Everyone must come together to do their best. Gratitude has a ripple effect and continuously encourages others to do better.

Alistair Cox, Hays CEO (LinkedIn)

  1. Employees first X INTERNAL / EXTERNAL

Maintain a clear distinction between internal and external communication. Always prioritise internal communication and your employees first.

Your employees must be in-the-know. You must inform them first about any information that will directly affect them.

Alan Jupe, Unilever CEO via letter to employees (also shared on LinkedIn)

  1. Be compliant X REPRESENTATION

If you publish visual content, ensure that it is in accordance with official health standards and guidelines.

Triple check that any images and all information you are sharing is factual and in exact alignment with that of government health organisations.

  1. Take a step back X PERSONAL VISION

Take a moment to step back from the crisis, your company’s sector and the economy. For once, do not hesitate to break from your corporate role to express yourself about subjects that are not always corporate.

Work culture is different right now. The relationship between personal and professional life is changing. You have the right to speak about the personal impact to you, your family and the world.

Ian McLaughlin, Bank of Ireland CEO (LinkedIn

  1. Take the pulse X CONVERSATION

You are not just meant to be the messenger; you must also pay attention to reactions and impressions. This requires creating content that provokes conversation and that can stand alone so that it may be utilised by others.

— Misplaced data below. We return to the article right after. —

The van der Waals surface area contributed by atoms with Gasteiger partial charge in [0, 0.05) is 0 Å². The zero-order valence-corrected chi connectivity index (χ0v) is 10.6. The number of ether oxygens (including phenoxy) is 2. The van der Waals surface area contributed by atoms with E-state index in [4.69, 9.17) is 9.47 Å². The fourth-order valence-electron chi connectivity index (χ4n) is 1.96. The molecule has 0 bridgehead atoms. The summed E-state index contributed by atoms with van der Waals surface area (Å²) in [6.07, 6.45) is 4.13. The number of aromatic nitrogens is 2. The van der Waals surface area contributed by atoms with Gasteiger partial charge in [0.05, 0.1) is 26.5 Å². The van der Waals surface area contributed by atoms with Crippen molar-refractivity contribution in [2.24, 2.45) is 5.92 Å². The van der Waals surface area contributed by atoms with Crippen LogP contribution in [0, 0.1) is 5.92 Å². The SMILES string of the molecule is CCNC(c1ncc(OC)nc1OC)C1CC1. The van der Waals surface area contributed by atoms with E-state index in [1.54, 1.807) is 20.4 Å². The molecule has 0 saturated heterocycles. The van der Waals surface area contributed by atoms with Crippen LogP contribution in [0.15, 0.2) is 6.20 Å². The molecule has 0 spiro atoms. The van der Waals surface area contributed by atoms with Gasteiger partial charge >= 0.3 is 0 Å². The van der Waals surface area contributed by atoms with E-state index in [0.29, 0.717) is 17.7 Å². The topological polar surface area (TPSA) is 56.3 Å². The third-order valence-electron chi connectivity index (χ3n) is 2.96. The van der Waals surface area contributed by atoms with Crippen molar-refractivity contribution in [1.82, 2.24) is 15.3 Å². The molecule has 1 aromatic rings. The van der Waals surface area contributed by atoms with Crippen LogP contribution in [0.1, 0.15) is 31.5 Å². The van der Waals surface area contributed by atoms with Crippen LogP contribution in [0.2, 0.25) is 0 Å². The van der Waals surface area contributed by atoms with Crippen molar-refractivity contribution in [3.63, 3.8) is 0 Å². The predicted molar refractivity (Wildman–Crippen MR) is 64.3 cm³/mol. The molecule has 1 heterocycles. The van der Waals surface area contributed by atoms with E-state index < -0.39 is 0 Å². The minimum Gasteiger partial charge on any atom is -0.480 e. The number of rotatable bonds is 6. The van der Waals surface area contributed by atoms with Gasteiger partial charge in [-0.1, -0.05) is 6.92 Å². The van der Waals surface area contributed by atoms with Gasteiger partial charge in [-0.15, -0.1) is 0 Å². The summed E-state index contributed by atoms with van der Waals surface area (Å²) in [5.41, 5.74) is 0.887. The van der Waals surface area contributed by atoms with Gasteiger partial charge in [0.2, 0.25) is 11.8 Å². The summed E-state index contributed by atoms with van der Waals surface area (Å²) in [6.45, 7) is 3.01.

The objective is to create common ground around a unifying message: resilience, support for those on the front line, and optimism. Others must be engaged and blatantly supportive.

  1. Visually engage X VIDEO

Choose visual content that attracts more attention, generates more engagement and conveys more feeling amongst your audience.

Body language can suggest confidence; smiling can convey hope and optimism. Use video if you can. If not, you can use a medium/long text audio format like a podcast.

Microsoft CEO Satya Nadella (LinkedIn), or Facebook CEO Mark Zuckerberg going Live on Facebook with top disease expert Dr. Anthony Fauci

  1. Take your time X DURATION

Time accelerates during the time of the initial crisis, but slows down during this period of confinement. You will be able to extend your speaking time and communications to mirror this trend.

Content that would typically be one minute long can be three minutes long. Make your 500 word piece 1500 words. More length gives you more time to leave your mark.

  1. Regularity X FREQUENCY

This is not a crisis that will last a few days or even a few weeks. Create a weekly communication, with a name and a stable format, that stresses your desire for connection and innovation during this time. Think outside the box!

There is an alarm clock feature on YouTube to remind your audience if you are speaking, as well as notification features on Twitter and other social media platforms to help engage and retain your audience.

  1. Build together X CRISIS EXIT

This time period will eventually come to an end, likely after several months. It is up to you to take on the essential role of repairing your business, and the world, for tomorrow.
Gymshark CEO, Steve Hewitt, announced their goal to reach a  £175,000 donation target for the NHS on Twitter; making an impact towards helping our society.

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May 2020